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I am stuck on a probability question:

We have 10 (biased) coins. When the $i$-th coin is tossed, the probability of heads is $i/10$ $(i = 1, ..., 10)$. We randomly select a coin, toss it, and get heads. Toss again the same coin. What is the probability that it lands heads up again?

I started with doing this:

Let $ H_1 = $ " We get heads on the first toss of a coin", $ H_2 = $ " We get heads on the second toss of a coin" , $ C_i = $ " The coin selected is the $i$-th coin"

Now I want to find $P(H_2$ $\cap$ $ H_1$ $ / C_i)$ for all $i \in $ {1,2,...,10}, that is, $\sum _{i=1}^{10} {P(H_2 /C_i) \cdot P(H_1/C_i)}$

But I'm getting a feeling that I'm doing something wrong. Any help would be much appreciated.

Thanks!

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\begin{equation}\begin{aligned}P(H_2|H_1) &= \sum_i P(H_2|H_1,i)P(i|H_1)\\ &= \sum_i \frac i{10}P(i|H_1),\end{aligned}\end{equation} The second line uses the fact that the coins are memoryless. So now we need the probability that given a coin said heads, it was coin $i$. For this we can use Bayes' theorem. Can you finish it from here?

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  • $\begingroup$ What do you mean by memoryless? I don't understand how you came up with the equation. $\endgroup$ – icecream2727 2 days ago
  • $\begingroup$ Memoryless means that $P(H_2|i,H_1)=P(H_2|i)$. This is because the coin $i$ does not remember what it previously threw. Every time you throw coin $i$ (knowing that it is coin $i$) it is $i/10$ chance of giving heads regardless of what happened last time. $\endgroup$ – Alec B-G 2 days ago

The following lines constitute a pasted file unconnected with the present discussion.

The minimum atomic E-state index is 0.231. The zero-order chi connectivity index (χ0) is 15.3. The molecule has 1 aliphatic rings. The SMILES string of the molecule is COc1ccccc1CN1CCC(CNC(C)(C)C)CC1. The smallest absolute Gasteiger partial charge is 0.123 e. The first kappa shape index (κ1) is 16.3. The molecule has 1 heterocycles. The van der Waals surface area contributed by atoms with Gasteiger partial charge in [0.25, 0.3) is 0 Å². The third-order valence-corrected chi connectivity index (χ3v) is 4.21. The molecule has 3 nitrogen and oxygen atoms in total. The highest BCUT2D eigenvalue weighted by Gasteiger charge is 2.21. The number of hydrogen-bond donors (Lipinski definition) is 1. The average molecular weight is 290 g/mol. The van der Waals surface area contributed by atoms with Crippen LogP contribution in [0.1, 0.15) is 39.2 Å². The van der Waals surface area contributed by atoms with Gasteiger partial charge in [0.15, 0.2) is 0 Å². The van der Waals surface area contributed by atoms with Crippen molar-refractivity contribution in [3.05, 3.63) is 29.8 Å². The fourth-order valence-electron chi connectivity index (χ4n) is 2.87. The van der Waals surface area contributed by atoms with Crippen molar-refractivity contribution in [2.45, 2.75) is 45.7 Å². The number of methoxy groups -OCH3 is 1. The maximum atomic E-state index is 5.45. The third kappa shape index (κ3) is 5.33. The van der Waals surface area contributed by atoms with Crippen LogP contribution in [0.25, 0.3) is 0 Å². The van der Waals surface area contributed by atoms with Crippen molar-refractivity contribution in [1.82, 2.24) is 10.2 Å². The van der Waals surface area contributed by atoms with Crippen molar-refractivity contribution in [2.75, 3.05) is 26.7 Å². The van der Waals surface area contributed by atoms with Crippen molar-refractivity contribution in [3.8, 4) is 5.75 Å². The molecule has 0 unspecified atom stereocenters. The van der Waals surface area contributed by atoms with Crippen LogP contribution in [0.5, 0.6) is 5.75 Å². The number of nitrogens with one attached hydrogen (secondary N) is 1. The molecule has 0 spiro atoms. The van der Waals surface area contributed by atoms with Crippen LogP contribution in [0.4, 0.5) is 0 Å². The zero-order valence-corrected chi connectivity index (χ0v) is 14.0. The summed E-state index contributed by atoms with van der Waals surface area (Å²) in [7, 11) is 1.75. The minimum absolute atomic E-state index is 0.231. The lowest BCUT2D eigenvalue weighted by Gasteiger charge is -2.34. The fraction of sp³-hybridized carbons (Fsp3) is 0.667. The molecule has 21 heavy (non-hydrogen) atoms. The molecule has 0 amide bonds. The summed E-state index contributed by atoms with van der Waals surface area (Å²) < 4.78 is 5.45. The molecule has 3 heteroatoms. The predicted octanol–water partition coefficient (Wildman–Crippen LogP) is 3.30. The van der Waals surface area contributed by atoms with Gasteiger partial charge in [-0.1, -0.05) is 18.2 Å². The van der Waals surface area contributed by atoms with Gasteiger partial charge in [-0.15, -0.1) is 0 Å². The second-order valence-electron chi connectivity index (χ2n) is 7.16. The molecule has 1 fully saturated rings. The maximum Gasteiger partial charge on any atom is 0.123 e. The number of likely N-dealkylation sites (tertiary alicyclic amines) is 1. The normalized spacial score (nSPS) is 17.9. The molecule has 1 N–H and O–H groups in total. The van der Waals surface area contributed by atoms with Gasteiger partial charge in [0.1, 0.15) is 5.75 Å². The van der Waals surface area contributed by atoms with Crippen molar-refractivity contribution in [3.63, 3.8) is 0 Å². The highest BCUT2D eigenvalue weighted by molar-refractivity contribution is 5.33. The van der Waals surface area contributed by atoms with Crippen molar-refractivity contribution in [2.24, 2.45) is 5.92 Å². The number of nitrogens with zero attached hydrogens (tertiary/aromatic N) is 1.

• $\begingroup$ Do you understand the first line? We could put in one more line $$ P(H_2|H_1)=\sum_iP(H_2,i|H_1) $$ $\endgroup$ – Alec B-G 2 days ago
  • $\begingroup$ But shouldn't it be like $P(H_2|H_1)=\sum_iP(H_2|i,H_1)$ because this way we are saying: given that we selected the coin $i$ and got heads on the first toss, what's the probability that we get heads on the second toss? I mean this sound more intuitive to me. $\endgroup$ – icecream2727 2 days ago
  • $\begingroup$ You need to multiply the summand by the probability that you have chosen coin $i$ given that you got $H_1$. Otherwise you overcount. This is what the first line of my answer is saying. $\endgroup$ – Alec B-G 2 days ago

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